I should say there is a LOT of smoking in restaurants in Serbia and we had one particularly bad experience in a rather hip looking Italian restaurant next to the Performing Arts Center. The food was good but the smoke wasn’t.

The next day we headed for my town of Peterreve, now known at Backo Petrovo Selo. We drove around and found the Jewish cemetery. All the headstones were in Hebrew. But, there I saw the big white memorial stone, also in Hebrew and Hungarian, the same one I had found online months before! As we departed down the road to return the key to the caretaker he suggested I contact two people in NY who are supporting the cemetery. Paul Fisher and Rabbi Weiser. I also gave him my phone number.

Weeks later I had a voice mail from a Schlomo Fisher. I called back and spoke to him a day or two later. He is also known as Paul Fisher. An Orthodox Jew from Brooklyn. We spoke for quite a while. He wanted to know the condition of the cemetery and I explained my purpose in being there. He and his family had paid for the white monument of those that died in the Holocaust from that village. I eventually had two friends from JGSLA translate the monument, still finding no relatives!  In the documents that my researcher sent there are Fischers but so far Paul Schlomo Fisher and I are not related, at least not yet. This man was actually born in that town! Lived most of his life in Israel. He told me of his lifelong quest to find the person who buried his father in the Holocaust. Can you believe that? And he had found him! Can you believe that? And furthermore, he was soon to travel to Israel to meet this man. Wow, wow!

I spoke to him weeks after his return but somehow didn’t really get into the meeting very much. I hope to contact him because I feel certain he will publish something about this even though he is not handy with computers. He runs some kind of a Jewish organization in Brooklyn.

jgsla_Vero_fam_foto-350x262I can’t forget to mention that Stasia took us Batchko Topolya to meet with Antal Koscis and his wife. They were very gracious with desserts and beverages. We were taken to their basement which was truly like an ancient museum. He is a man with a long white beard, smoking up a storm, who is not Jewish BUT has made it his life’s work to record Jewish life in Topolya and for these continuing efforts he has been acknowledged several times by the Israeli government with certificates to show. He also gave me a brochure with photos and lists of names including Weinbergers in that village. Let me tell you that was quite and experience. His wife stays in touch with me by computer. Catherine had shown him a copy of the military record she had for her great-grandfather and they were keenly interested in having that scanned into their computer. Catherine took many photographs of the extremely unique basement/library. Stasia was right to bring us to him but the smoke was so intense I found a way for us gracefully exit.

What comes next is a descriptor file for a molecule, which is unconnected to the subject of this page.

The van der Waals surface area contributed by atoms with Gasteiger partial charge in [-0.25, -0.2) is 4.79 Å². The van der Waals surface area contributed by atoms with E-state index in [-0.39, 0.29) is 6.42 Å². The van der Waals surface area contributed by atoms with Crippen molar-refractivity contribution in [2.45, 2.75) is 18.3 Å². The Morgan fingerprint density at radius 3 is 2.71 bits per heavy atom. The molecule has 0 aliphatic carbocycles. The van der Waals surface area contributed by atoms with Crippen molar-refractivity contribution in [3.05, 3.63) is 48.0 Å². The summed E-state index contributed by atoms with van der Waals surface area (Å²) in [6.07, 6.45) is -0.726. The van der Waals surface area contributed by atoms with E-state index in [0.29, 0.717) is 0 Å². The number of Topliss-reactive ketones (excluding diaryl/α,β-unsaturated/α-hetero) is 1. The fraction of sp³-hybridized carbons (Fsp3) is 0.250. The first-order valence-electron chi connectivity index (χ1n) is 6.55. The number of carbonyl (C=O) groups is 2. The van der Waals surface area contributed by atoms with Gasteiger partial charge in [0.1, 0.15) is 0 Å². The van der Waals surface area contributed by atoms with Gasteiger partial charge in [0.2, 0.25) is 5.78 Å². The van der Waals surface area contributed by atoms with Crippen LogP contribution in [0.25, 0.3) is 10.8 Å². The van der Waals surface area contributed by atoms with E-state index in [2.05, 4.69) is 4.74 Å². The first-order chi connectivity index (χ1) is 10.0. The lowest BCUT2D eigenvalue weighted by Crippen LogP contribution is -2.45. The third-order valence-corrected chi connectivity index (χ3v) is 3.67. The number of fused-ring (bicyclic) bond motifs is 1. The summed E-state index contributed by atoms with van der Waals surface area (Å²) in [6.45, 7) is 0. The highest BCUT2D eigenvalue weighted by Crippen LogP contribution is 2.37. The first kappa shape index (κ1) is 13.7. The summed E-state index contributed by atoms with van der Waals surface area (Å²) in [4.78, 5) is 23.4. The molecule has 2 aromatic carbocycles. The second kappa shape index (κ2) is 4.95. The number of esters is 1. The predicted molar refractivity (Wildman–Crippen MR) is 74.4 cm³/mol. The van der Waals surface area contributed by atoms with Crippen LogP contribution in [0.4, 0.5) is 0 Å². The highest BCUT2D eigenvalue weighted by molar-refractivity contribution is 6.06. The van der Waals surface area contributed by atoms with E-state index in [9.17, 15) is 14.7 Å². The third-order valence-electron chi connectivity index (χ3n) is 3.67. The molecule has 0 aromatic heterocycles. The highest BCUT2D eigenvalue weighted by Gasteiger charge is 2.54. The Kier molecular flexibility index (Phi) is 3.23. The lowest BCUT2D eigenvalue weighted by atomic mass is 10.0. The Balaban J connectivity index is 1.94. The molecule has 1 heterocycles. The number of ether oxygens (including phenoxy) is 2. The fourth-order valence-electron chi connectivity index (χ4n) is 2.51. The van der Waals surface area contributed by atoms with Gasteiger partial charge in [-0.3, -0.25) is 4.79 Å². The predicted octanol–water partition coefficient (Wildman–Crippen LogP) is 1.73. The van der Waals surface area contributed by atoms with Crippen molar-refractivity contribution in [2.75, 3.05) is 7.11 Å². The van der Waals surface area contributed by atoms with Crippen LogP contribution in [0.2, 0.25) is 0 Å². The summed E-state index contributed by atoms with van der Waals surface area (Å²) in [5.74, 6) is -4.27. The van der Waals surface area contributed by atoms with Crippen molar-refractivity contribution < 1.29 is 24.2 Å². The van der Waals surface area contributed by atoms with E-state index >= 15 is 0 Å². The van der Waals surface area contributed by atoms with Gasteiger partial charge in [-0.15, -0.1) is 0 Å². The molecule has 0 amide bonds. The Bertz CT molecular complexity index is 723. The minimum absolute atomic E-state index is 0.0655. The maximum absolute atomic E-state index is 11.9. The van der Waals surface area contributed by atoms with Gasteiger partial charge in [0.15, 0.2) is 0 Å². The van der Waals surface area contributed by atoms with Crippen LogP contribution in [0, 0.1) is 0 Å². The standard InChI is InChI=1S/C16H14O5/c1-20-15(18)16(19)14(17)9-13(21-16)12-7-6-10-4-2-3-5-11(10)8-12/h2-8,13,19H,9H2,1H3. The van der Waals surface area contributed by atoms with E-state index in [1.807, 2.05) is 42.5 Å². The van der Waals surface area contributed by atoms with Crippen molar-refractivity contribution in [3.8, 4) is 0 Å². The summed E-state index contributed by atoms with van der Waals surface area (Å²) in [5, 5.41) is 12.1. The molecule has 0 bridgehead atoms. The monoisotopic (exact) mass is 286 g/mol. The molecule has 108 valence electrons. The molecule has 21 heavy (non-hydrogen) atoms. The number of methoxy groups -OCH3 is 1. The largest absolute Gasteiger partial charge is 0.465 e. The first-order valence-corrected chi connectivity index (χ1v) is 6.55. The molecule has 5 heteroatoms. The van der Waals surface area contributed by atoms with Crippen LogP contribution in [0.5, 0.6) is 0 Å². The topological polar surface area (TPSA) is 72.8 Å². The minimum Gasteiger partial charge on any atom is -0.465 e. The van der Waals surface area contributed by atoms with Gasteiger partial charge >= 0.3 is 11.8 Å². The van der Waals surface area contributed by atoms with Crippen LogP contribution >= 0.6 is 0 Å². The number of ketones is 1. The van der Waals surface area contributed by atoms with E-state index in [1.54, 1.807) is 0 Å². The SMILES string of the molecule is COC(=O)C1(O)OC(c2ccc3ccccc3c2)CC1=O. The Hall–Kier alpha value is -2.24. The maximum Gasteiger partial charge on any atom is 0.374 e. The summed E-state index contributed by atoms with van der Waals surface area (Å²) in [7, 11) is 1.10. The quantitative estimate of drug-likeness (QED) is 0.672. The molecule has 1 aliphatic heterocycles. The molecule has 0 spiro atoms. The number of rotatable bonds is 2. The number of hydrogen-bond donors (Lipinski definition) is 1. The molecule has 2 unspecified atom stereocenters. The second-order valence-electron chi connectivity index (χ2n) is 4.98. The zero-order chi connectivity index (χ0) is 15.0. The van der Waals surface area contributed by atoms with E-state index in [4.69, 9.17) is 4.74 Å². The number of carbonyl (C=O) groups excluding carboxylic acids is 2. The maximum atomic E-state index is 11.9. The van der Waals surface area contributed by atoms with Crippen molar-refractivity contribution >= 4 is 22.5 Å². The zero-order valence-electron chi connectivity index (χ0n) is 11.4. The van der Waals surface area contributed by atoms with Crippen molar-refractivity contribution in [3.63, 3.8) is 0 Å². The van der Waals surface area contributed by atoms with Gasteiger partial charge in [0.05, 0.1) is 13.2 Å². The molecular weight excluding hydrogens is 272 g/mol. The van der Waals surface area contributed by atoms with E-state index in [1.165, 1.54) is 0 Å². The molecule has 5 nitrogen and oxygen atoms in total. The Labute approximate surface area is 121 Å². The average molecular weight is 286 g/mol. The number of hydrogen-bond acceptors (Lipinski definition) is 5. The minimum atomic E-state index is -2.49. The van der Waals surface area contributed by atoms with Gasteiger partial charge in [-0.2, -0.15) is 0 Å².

One last thing to mention: Gabor gave me the name and phone number of another relative living in Toronto. After many attempts I reached him. He is rather old and his wife was in the hospital. I also had a very kind friend in our genealogy group reach out to her contacts in Toronto who also learned about this man and his wife. I have yet to find the daughter who might have a different last name. The phone number I have does not work. In addition, I was also given a name of a relative in Ben Ami Moshav, Israel. Until now I was the only Jew I know who didn’t have relatives in Israel but now I do. I tried looking online for information about Lajos (Loondi) Eli Dagan.. I haven’t yet made the call to Israel. So, apparently, the both the Toronto relative (the wife and daughter) and the Israel relative would be related to me in the same way as I am to Gabor.

Finally, I emailed Andras Hirschler while in Budapest and he met me at a café near my hotel. It was such a pleasure to meet and thank him person for being the catalyst and go-between in finding my Weinberger/Vero relatives.

And so, I returned from my journey on three long and grueling flights from Budapest to Munich, to Chicago and to L.A.